On average, women make up around 4.3% of the prison population, with a large number of committals concerning non-violent offences. Additionally, the majority are detained on short-term sentences. However, the impact of even short-term imprisonment on these women and their families is profound. The economic and social costs to society at large arising from the imprisonment of women are also significant.
In 2019, there were 1,174 female committals, compared to 155 female committals in 1999. The rate of female prison committals has risen more rapidly than for males since 2011. In addition, there continues to be significant numbers of women imprisoned for failing to pay court-ordered fines, despite the Fines (Payment and Recovery Act) 2014 which came into operation in January 2016. In 2019, 16.7% of female committals to prison were for non-payment of court-ordered fines – almost twice that of the comparable figure of men.
Major concerns remain in relation to overcrowding in both of the country’s female prisons – the Dóchas Centre and a female wing in Limerick Prison. The detention of women for immigration-related reasons is also a concern for IPRT. IPRT remains committed to working towards major policy change in relation to imprisonment of women in Ireland, with a central focus on the provision of alternatives to detention and open prison provision for women.
29th July 2013
The ACJRD has published a new report on research conducted with female prisoners serving short sentences in the Dóchas Centre.
27th March 2013
UK Justice Minister, Helen Grant, has published a report outlining her key priorities and strategic objectives for female offenders.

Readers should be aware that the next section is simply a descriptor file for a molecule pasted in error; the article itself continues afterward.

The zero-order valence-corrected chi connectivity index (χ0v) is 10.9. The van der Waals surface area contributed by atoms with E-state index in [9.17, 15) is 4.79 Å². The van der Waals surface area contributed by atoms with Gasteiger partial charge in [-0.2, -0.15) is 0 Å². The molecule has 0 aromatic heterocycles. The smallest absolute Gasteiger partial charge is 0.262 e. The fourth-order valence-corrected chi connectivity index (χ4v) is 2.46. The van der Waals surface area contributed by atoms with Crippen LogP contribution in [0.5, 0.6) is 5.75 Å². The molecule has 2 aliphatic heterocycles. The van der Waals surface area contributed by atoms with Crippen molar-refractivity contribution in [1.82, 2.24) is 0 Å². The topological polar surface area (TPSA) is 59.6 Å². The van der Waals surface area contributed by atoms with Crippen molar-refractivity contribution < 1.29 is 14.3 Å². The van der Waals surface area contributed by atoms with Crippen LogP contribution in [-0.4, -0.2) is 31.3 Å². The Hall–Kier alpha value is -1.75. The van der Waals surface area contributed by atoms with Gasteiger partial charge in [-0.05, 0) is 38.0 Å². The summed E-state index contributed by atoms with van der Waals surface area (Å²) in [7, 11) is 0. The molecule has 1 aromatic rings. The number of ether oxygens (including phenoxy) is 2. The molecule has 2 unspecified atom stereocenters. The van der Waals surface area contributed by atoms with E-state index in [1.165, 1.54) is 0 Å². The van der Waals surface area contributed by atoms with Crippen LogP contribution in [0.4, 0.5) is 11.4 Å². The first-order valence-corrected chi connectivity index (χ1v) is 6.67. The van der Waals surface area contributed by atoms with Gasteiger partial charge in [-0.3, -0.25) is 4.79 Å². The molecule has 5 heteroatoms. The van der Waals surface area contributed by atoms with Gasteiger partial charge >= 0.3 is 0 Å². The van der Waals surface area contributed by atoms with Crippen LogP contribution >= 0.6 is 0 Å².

13th March 2013
Women in Prison have published a report on the women’s custodial estate in the UK from 2011-2012, showing that little has fundamentally changed in the approach to women in prison since the publication of Baroness Jean Corston’s report in 2007.
27th February 2013
Mental health charity Together has launched a new common sense guide that offers criminal justice staff the tools to ensure women’s health and well-being needs are not missed.
22nd February 2013
Penal Reform International (PRI) criticised the CEDAW Committee's focus on women as victims, overlooking the rights of female defendants
26th November 2012
Today the Prison Reform Trust in the UK launched a YouGov opinion poll which appears to demonstrate strong support for the use of health measures as an effective way to tackle women’s offending. The results coincide with the launch of PRT's own new strategy for reforming women's justice.
17th September 2012
A week long Special 'Independent' investigation on mothers in prison.
20th August 2012
Report by Howard League for Penal Reform suggests girls are 'pigeon-holed into a criminal justice system designed for the male majority'.
14th August 2012
Prison Reform International provides a checklist and guidelines for policy makers and practitioners in relation to UN Bangkok Rules.